Adobe has released an early public beta for its Photoshop Lightroom 3 in order to solicit “concise, constructive criticism” from its users. Lightroom is a workflow program in which you can sort, organize, develop, and publish your photos, or hand them off to Photoshop for finishing. With version 3, Adobe has improved the image quality of RAW processing and streamlined some workflow situations.
Importing into Lightroom offers more transparency so that finding and defining your source and destination is easier. For instance, the import interface reveals all attached drives but grays out all previously imported files to avoid duplication. Once you have defined your import naming convention, the type of import, the file handling, the metadata, and other options, you can save an import preset (or several different presets) to use in the future, with just a couple of clicks. To take advantage of the presets, the program offers you a compact view of import that implements your presets but also gives you control over editing metadata, keywords, and the type of import.
On first glance, the most obvious change in the Develop module is that it gives you access to all collections and recent folders, so you don’t have to switch to the Library module. Under the hood, however, the biggest news for Develop lies in the updates to how it processes RAW files. Specifically, Adobe has rewritten the demosaicing, sharpening, noise reduction, and vignetting algorithms, and the program now allows you to add film-like grain to your pictures. Adobe claims that the new algorithms will produce much better image quality. For instance, the company says that the revised sharpening algorithm holds detail better, delivers finer gradations and tonality retention, and improves color saturation retention in highlights. And for image files that you previously processed in Lightroom 2.5, Lightroom 3.0 introduces versioning; you can choose to apply the new algorithms or use your old edits.
For this public beta of Lightroom, Adobe has turned off luminance noise reduction, because the company is more interested in feedback on the new color noise reduction.
The Slideshow module has simplified how it uses music. You can easily select your music file from any attached drive. Lightroom will automatically calculate the appropriate duration of each slide to have the show sync with the length of the loaded audio file; then, if you wish, you can customize your fade times. Lightroom now supports MP4 export of slideshows, as well.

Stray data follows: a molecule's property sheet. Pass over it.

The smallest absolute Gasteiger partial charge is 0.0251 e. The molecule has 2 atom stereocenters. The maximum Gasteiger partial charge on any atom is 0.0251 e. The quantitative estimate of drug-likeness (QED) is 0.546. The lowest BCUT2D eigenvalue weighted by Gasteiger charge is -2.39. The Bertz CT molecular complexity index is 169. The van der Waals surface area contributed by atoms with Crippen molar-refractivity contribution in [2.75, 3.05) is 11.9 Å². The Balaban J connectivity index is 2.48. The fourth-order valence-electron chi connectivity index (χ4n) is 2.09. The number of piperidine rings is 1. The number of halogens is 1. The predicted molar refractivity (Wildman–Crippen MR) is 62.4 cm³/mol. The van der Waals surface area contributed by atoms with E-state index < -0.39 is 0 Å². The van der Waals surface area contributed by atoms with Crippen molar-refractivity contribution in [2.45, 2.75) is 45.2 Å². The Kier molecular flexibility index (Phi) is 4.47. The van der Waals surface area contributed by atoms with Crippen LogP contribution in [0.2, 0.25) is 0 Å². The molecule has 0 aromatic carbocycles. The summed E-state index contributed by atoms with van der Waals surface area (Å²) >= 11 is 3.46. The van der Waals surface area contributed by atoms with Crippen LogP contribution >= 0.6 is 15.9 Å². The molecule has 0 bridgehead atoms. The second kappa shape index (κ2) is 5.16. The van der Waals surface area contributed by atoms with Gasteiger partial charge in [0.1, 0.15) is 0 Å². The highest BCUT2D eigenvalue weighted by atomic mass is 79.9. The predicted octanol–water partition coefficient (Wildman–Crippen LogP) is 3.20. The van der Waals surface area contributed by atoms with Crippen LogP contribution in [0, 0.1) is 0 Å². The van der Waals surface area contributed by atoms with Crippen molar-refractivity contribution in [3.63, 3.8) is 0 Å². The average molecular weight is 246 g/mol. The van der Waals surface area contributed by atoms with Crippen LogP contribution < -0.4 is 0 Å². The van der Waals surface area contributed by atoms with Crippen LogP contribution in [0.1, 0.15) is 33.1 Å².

Print options include a new Custom Package, which allows you to create a page with different background colors and place photos on it; you can use cells of specific sizes that are customizable, or just drag a photo from the filmstrip. You can make the cells overlap or abut one another, or arrange them as you wish. You can also fine-tune the placement of your identity plate by moving it pixel by pixel with the arrow keys.
Lightroom 3.0 hasn’t made many changes to its Web module, but the software does now allow you to add watermarks. You can save several watermarks (such as a logo, copyright, or name), which you can then add to your Web pages or edit right there, when you need to use them.
For this public beta, Lightroom is offering the ability to publish to Flickr and manage published images, as an example of how it will work with other online services (depending on third-party plug-in development). Using the Lightroom Publishing Manager, you can keep track of what images have been uploaded; it will also tell you which ones have been modified since they were uploaded, so you can republish them.
This beta of Lightroom 3.0 looks appealing, but it will take time (and lots of testing) before we’ll know how compelling an upgrade this version will be.